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Top Canadiens Players According To Numbers: Dadonov Is Due

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Montreal Canadiens

The last time we took a closer look at the stats, to the surprise of many, it was Canadiens winger Mike Hoffman who stood out as one of the best players according to the underlying numbers, finishing in the top 3 when it came to shot share (CF%), high-danger shot share (HDCF%), and expected goals share (xGF%).

Since then, Hoffman has improved his production to the point that he’s on track for the seventh 20-goal season of his career.

With that in mind, we can take a look at the current numbers to get a better idea of which player is most likely to follow in Hoffman’s footsteps.

Shot Share (CF%)

Corsi For percentage (a.k.a. CF%, or shot share) measures the percentage of shot attempts a team controls when a particular player is on the ice.

Example: If Brendan Gallagher is on the ice for 7 shots by the Canadiens and 3 shots against, he will have a Corsi For Percentage of 70 percent, since the team controlled 70 percent of the overall shots during his shifts.

Here are the top Canadiens players in terms of shot share.

Montreal Canadiens best CF%

Just as he did last time we checked the numbers, Jonathan Kovacevic leads the pack. He’s quickly making a strong case that he should be included in the Canadiens’ long-term plans.

The most notable difference in this edition of the statistical review is Hoffman’s numbers. He was a healthy scratch during a couple of games, but he still saw a slight dip in overall shot control.

Regardless of the change, when Hoffman is on the ice, the Canadiens tend to control the play.

Rookie Arber Xhekaj completes the top 3, yet another feather in his cap. He’s clearly more than just the scariest player in the NHL and the leading goal-scorer among defencemen.

The above-average shot control numbers aren’t surprising in Sean Monahan and Kirby Dach’s case, but Evgenii Dadonov’s name is worth keeping in mind.

High-Danger Chances For (HDCF%)

HDCF% is a similar statistic to CF%, however, rather than measuring every shot taken during a game, it only measures the overall share of high-quality chances when a particular player is on the ice.

As was the case the first time we reviewed the numbers, Hoffman leads all Canadiens players in this very important statistical category, and he’ll probably stay in the lead for the foreseeable future because the Canadiens struggle to control high-danger chances.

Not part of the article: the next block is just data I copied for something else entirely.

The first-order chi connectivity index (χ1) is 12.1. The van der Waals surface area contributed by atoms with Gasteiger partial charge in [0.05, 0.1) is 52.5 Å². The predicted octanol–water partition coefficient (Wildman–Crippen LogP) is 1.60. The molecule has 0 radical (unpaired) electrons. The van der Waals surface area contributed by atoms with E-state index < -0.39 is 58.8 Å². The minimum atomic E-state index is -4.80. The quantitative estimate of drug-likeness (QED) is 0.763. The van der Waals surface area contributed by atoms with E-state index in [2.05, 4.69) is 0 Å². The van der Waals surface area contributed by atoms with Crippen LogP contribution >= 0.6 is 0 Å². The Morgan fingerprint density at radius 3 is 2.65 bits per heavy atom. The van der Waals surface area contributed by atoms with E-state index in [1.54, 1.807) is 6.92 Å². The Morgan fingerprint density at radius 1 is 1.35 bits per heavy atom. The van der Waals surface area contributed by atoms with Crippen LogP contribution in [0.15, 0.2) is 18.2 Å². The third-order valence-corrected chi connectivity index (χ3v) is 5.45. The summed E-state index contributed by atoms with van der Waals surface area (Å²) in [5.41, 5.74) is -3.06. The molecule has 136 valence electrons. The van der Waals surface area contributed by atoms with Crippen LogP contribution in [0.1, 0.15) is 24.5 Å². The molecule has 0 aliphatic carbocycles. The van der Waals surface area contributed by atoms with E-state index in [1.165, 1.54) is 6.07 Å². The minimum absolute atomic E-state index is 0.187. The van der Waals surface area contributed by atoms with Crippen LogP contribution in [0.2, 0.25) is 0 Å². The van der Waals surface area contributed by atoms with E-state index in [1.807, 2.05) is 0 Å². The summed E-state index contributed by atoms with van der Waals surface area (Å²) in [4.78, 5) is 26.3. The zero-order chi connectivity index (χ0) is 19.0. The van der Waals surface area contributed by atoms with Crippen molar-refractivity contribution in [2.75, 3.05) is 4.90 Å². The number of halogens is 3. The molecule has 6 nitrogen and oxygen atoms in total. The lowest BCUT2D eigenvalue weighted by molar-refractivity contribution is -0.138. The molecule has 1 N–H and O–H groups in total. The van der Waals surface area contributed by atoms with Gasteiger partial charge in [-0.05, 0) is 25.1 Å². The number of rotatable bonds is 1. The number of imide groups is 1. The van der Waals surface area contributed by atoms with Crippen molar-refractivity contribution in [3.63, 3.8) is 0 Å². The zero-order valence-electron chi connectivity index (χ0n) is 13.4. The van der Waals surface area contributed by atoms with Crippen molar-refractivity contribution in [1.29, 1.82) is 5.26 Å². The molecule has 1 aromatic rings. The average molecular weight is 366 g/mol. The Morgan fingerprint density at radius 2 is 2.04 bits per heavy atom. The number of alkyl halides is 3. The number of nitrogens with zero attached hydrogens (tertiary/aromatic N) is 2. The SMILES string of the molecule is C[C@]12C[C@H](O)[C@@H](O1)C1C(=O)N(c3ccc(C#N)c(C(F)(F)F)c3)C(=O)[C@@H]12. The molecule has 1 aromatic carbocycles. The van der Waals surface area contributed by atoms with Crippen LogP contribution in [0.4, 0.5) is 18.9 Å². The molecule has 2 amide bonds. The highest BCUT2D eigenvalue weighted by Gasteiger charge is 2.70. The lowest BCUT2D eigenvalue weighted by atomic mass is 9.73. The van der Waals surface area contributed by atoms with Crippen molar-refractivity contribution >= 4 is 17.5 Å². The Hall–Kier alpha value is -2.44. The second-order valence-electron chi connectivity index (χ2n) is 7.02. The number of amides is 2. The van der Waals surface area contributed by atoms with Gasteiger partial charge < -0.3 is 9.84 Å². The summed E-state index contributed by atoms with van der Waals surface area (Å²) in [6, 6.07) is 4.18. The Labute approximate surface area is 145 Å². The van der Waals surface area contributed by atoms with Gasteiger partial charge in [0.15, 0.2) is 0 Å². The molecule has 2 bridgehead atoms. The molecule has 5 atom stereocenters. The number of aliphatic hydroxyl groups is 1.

The Canadiens have only managed to control 41 percent of the high-danger chances this season, which makes Hoffman’s results even more impressive.

HAbs HDCF

As you can see, only two players find themselves on the right side of 50 percent, with Hoffman’s numbers eclipsing all challengers by a significant margin. And once again Dach and Dadonov make an appearance.

Expected Goals Share Percentage (xGF%)

Expected goals for percentage (xGF%) is a statistic based on shots, but those shots have been weighted for shot quality, including factors such as the type of shot, the location, whether the shot was taken on the rush, or even a rebound.

It gives us a better idea of overall performance, which, in turn, reveals whether a certain player’s production is sustainable or not.

Or in Hoffman’s case, it reveals that his two-goal performance against the Detroit Red Wings wasn’t a stroke of luck.

xgf%

And while there is no doubt Hoffman’s decision-making has been suspect at times, we also have to guard against a certain mental shortcut we tend to use when absorbing a lot of information.

Availability Heuristic.

Our brains are capable of processing an impressive amount of information, but they still rely on notable examples when coming to conclusions.

In hockey, we are much more likely to notice a mistake than a good play, and thus, the availability heuristic comes into play.

That’s not to suggest Hoffman has played like an All-Star, but there was a clear disconnect between his early-season underlying numbers and his scoring pace.

And that’s exactly what the numbers are telling us regarding Dadonov.

There’s no guarantee he will immediately start scoring as Hoffman did, all signs point to a player that should see his name on the scoresheet a little more often in the future.

TL;DR

  • Mike Hoffman’s lack of production was not indicative of poor play on the ice.
  • Evgenii Dadonov isn’t scoring but he should be.
  • Jonathan Kovacevic continues to be a great waiver pick-up.
  • The Blackhawks probably gave up on Kirby Dach a little too early.

 

(All statistics are 5v5 unless otherwise noted, via NaturalStatTrick)

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